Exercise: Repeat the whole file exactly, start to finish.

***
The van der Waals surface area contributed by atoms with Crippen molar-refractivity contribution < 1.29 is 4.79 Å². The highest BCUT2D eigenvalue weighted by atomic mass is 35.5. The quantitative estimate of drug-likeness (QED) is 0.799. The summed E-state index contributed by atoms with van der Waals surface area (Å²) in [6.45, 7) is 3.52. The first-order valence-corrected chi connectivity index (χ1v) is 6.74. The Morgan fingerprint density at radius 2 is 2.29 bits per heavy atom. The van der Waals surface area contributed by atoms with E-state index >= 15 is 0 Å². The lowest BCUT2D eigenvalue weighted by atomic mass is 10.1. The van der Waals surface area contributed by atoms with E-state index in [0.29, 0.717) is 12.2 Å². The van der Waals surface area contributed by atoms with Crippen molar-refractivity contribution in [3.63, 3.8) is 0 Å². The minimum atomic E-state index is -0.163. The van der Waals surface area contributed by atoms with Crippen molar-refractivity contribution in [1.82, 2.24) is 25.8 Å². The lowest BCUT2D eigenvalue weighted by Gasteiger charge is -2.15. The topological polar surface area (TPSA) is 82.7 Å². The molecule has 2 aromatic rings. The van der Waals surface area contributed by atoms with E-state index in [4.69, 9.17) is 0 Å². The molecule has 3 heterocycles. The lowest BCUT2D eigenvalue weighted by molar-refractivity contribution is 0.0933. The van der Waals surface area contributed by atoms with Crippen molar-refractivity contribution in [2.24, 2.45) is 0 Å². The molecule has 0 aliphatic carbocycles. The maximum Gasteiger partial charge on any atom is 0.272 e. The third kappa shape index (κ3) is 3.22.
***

The van der Waals surface area contributed by atoms with Crippen molar-refractivity contribution < 1.29 is 4.79 Å². The highest BCUT2D eigenvalue weighted by atomic mass is 35.5. The quantitative estimate of drug-likeness (QED) is 0.799. The summed E-state index contributed by atoms with van der Waals surface area (Å²) in [6.45, 7) is 3.52. The first-order valence-corrected chi connectivity index (χ1v) is 6.74. The Morgan fingerprint density at radius 2 is 2.29 bits per heavy atom. The van der Waals surface area contributed by atoms with E-state index >= 15 is 0 Å². The lowest BCUT2D eigenvalue weighted by atomic mass is 10.1. The van der Waals surface area contributed by atoms with E-state index in [0.29, 0.717) is 12.2 Å². The van der Waals surface area contributed by atoms with Crippen molar-refractivity contribution in [3.63, 3.8) is 0 Å². The minimum atomic E-state index is -0.163. The van der Waals surface area contributed by atoms with Crippen molar-refractivity contribution in [1.82, 2.24) is 25.8 Å². The lowest BCUT2D eigenvalue weighted by Gasteiger charge is -2.15. The topological polar surface area (TPSA) is 82.7 Å². The molecule has 2 aromatic rings. The van der Waals surface area contributed by atoms with E-state index in [4.69, 9.17) is 0 Å². The molecule has 3 heterocycles. The lowest BCUT2D eigenvalue weighted by molar-refractivity contribution is 0.0933. The van der Waals surface area contributed by atoms with Crippen molar-refractivity contribution in [2.24, 2.45) is 0 Å². The molecule has 0 aliphatic carbocycles. The maximum Gasteiger partial charge on any atom is 0.272 e. The third kappa shape index (κ3) is 3.22.